|FT: China waves its little green book|
Published: August 16 2009 18:44 | Last updated: August 16 2009 18:44
Most developing countries stubbornly resist western admonitions on the need to cut carbon emissions. Until recently, that included China, but signs from what is now the world’s largest emitter suggest a cultural revolution is afoot in its attitude to climate change policy.
For the first time, two senior climate change officials, Yu Qingtai and Su Wei, have left open the possibility that China will plan for an eventual peak in emissions. “Emissions will not continue to rise beyond 2050,” said Mr Su.
As a quantitative measure of China’s intention to help fight climate change, the statement fails to overwhelm. But until now, China has preferred to bang on about what the west must do rather than say what it will contribute.
China’s change of heart need not reflect a concern for the planet’s health. The still-nascent state of green power generation makes it an obvious bet for Beijing, which has placed it at the centre of its industrial policy. With a combination of subsidies and protectionism, China hopes to corner the market and leap-frog the competition – so far with success. China is overtaking the US as a market for wind turbines; its solar cell industry is the world’s largest; and Chinese “clean coal” technology is attracting foreign customers.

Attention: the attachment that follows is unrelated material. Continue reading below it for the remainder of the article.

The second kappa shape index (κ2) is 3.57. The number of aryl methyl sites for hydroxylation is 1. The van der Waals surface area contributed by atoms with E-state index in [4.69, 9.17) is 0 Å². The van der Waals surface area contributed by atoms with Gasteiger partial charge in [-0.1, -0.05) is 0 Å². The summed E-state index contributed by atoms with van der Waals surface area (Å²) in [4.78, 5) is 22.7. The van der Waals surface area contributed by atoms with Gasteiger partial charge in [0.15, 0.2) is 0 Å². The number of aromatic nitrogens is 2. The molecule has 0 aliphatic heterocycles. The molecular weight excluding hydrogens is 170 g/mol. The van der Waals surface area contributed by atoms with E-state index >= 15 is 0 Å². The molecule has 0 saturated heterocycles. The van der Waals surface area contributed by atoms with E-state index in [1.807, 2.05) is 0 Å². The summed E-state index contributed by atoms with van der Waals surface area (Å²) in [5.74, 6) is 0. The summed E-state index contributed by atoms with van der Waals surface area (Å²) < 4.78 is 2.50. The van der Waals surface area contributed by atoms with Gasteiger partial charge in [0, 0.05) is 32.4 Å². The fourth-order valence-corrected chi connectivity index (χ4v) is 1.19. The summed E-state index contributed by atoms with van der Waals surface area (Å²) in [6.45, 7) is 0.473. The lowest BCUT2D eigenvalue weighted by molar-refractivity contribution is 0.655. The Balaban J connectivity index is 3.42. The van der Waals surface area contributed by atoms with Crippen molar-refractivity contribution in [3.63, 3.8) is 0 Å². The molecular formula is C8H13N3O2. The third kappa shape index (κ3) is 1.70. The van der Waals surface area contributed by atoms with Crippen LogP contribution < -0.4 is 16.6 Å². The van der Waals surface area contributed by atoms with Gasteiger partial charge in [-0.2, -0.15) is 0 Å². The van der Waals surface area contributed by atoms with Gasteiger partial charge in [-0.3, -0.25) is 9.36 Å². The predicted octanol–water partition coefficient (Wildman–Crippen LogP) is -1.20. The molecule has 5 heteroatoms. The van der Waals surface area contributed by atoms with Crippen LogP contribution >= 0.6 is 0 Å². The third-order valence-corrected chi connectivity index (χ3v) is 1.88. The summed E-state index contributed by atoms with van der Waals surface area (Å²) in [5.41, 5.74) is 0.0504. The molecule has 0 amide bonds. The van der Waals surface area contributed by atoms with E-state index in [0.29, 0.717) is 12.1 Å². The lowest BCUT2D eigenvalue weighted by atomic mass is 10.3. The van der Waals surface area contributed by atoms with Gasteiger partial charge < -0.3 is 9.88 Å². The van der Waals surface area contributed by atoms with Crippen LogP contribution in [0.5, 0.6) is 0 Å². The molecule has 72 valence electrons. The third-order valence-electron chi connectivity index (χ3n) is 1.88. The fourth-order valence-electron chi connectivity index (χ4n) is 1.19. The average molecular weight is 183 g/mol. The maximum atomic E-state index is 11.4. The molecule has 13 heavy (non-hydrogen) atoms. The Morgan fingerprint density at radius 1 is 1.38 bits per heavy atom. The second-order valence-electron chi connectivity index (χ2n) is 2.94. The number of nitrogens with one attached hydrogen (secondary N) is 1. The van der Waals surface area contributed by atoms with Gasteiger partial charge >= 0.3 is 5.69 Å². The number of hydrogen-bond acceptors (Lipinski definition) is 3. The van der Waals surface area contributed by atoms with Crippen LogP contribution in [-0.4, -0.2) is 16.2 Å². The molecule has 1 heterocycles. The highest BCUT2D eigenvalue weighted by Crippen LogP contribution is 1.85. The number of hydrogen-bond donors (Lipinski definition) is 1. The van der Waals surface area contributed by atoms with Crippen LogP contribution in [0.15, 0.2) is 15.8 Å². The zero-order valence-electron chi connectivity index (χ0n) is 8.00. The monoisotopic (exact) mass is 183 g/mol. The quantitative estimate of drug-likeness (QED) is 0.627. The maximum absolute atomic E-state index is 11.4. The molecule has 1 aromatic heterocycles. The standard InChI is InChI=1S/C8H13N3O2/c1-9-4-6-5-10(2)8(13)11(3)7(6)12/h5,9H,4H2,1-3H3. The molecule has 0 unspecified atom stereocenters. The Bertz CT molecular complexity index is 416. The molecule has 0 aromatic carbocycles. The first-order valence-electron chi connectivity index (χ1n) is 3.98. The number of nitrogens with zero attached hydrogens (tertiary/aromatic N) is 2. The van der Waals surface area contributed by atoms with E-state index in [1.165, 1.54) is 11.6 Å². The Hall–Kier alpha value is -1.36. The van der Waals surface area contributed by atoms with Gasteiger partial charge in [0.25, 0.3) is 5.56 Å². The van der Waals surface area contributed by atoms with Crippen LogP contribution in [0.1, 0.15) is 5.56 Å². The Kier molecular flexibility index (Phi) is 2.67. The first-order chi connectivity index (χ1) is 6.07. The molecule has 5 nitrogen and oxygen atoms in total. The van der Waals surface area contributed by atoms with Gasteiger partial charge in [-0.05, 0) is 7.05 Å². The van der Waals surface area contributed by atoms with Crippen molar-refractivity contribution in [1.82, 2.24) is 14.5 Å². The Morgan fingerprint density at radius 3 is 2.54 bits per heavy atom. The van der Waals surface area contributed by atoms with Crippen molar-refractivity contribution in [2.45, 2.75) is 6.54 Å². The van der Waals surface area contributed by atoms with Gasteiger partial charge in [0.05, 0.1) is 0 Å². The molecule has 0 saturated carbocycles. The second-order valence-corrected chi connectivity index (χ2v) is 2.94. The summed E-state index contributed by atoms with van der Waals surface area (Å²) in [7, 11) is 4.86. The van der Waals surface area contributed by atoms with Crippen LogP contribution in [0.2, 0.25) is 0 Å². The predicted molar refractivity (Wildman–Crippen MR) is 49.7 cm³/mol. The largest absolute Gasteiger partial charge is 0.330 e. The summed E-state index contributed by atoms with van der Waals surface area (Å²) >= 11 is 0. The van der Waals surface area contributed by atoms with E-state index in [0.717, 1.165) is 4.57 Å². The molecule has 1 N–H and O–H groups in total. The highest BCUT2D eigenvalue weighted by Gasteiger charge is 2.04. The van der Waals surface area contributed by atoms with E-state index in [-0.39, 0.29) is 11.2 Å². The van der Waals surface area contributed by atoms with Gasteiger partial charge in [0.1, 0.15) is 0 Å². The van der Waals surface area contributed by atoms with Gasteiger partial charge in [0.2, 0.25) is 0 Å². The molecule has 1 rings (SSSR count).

Beijing, not blind to the commercial opportunities a serious climate change agreement would bring, is now practising industrial policy at its most strategic: using foreign policy to make the market grow.
It also has pressing environmental needs at home. Global warming is not a local problem, but fossil fuel spews out more than carbon dioxide. Renewable energy could spare the Chinese – who still rely on coal power – the abominable air pollution industrialisation has brought there as it did elsewhere.
In its desire to be treated as a global power China has slowly come round to the need to show responsibility if it is to gain respect. That means meeting present challenges without being mired in arguments about the past – such as demanding that rich countries fix global warming alone since it was they who caused it. True as this is historically, insisting on it will lead to no solution at all. Beijing understands this. Its more recalcitrant neighbour India, also aspiring to great power status, should take note.
Some think Beijing’s greening is a ploy to dominate the next growth industry. If so, it is a ploy to be welcomed. Would it not be gratifying if China, instead of feeding the west’s consumer boom, sold it the tools for sustainable growth?